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Portage vs. App Store - ideas
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Joined: 24 Jan 2006
Posts: 429
Location: Graben-Neudorf, Germany

PostPosted: Fri Apr 30, 2010 8:47 am    Post subject: Portage vs. App Store - ideas Reply with quote


I recently thought about how Portage already beats Apples App Store when it comes to features. So I thought “Why doesn’t it win over clearly?” and followed up with “how can we make it (almost) as attractive without investing a huge amount of time and work?”.

What I found to the first question (shortcomings compared with the App Store):

  • We don’t have screenshots or icons
  • Our descriptions are extremely short - we have no detailed descriptions (I stumble over that from time to time).
  • We don’t have a simple option to see only end-user applications.

And all of these are quite easy to improve. My ideas to improve them are:

  • Add another optional value to ebuilds with an icon URL and a value with the URL to the screnshots site(icon_url and screenshot_site). That way people who write graphical frontends can show these icons and the site with the screenshots (a single screenshot would have to be managed in the tree which would be too much maintenance work, but the screenshots site itself seldomly changes). Screenshots are always the first thing people look at on a program website.
  • Display the existing ebuild website as additional information. This only affects interactive frontends, except where the current website link doesn’t point to a description of the program.
  • Add an optional value which determines the role(s) of the ebuild. “Is this a program for end-users?” (firstoff only a simple value to avoid over engineering). The alternative of adding a list of user-programs into the frontend would be quite unmaintainable, I think…

I think these changes could make Gentoo far more accessible to casual users, because they would provide an easy way to search for and check packages without knowing their full names and without leaving the frontend.

For example they would allow answering the question: “How do I get the chat program with the funny bird as icon?”

The hyped Apple App Store isn’t much more than a very weak package manager with some fancy bling (and a money processing facility), and I think with very little effort portage can offer frontend developers the tools to make programs which beat the App Store by far. After all, portage already has third-party overlay support, powerful dependency resolution and many other great features.

Just for reference, here’s a screenshot of the app store (found via Google):
Being unpolitical means being political without realizing it. - Arne Babenhauserheide ( )

pkgcore: So fast that it feels unreal - by doing only what is needed.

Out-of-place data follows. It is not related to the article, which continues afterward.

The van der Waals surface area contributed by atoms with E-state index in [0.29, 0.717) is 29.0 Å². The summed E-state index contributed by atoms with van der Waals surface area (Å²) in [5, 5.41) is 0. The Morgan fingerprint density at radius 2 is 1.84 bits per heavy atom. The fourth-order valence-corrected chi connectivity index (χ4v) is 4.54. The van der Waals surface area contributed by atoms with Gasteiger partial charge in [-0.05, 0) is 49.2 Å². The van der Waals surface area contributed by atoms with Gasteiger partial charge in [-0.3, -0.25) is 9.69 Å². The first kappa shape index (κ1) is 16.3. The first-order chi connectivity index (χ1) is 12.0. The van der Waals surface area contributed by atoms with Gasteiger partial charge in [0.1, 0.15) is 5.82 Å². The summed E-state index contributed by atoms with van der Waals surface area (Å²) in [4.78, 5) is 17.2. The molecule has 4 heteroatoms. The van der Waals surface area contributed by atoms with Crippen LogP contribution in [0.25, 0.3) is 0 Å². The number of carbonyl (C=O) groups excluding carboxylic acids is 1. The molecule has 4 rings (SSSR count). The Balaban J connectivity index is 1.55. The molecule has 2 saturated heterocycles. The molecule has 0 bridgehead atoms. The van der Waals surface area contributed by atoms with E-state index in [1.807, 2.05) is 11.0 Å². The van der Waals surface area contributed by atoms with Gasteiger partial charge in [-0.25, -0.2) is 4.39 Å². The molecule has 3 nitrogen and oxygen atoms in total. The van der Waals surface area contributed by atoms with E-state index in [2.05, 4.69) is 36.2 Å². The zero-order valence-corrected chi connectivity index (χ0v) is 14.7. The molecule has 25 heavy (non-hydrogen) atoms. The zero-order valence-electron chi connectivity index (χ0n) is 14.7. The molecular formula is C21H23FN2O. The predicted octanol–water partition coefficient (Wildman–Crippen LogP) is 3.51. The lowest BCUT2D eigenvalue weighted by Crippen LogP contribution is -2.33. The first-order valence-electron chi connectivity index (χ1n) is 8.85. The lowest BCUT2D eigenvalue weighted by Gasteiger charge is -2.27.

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Joined: 14 Mar 2003
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Location: beyond the rim

PostPosted: Fri Apr 30, 2010 9:15 am    Post subject: Reply with quote

As for the "Is this program for end-users?" idea, that won't work IMO as you'll never come up with a good definition for "end-user" that everyone can agree on, esp. in the context of Gentoo. The other ideas are doable through metadata.xml, but as always you'll need people to do the work (e.g. there already is a <longdescription> tag in metadata.xml, it's just rarely used).
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Joined: 30 Jun 2002
Posts: 2805
Location: Richmond, BC, Canada

PostPosted: Sat May 01, 2010 7:03 pm    Post subject: Reply with quote

porthole does already display the long description if one is defined and available in the metadata.xml file.

As for the screenshot links. That could easily be done in porthole if there were the links in the ebuilds. As it is now you have to click the link and navigate to the screenshots. The problem is getting the ebuilds updated to include those links. If you wanted to have a dedicated screenshot website, I think that would be something more suitable to the online package browsers like, But there again it requires all the ebuilds to be updated to include the specific screenshot links.

Remember one thing, in Apples APP store, people get paid to ensure that they meet Apples requirements. Gentoo is all volunteer.
With around 15,000 packages in the tree, that's a lot of work tracking down and adding screenshot links. Even if only half of them have screenshot links, that's still a lot of work.

Perhaps some of that could be semi automated using the online tree browsers, similar to a wiki, where the pages could be edited, add a find screenshots button that the users could use and later record the screenshots link to be used by the next users. Then periodically those screenshot links could be downloaded and added/updated to the pkg metadata via a script. That would take most of the load off the maintainers and make use of the users wanting to see the screenshots. It would also reduce the workload to only the pkgs people are interested in seeing screenshots for.

[edit] Of course then there is the problem of spammers corrupting the links. But that could probably be mostly curtailed by requiring logging in and or having the links verified by several users before the auto script updates the metadata.
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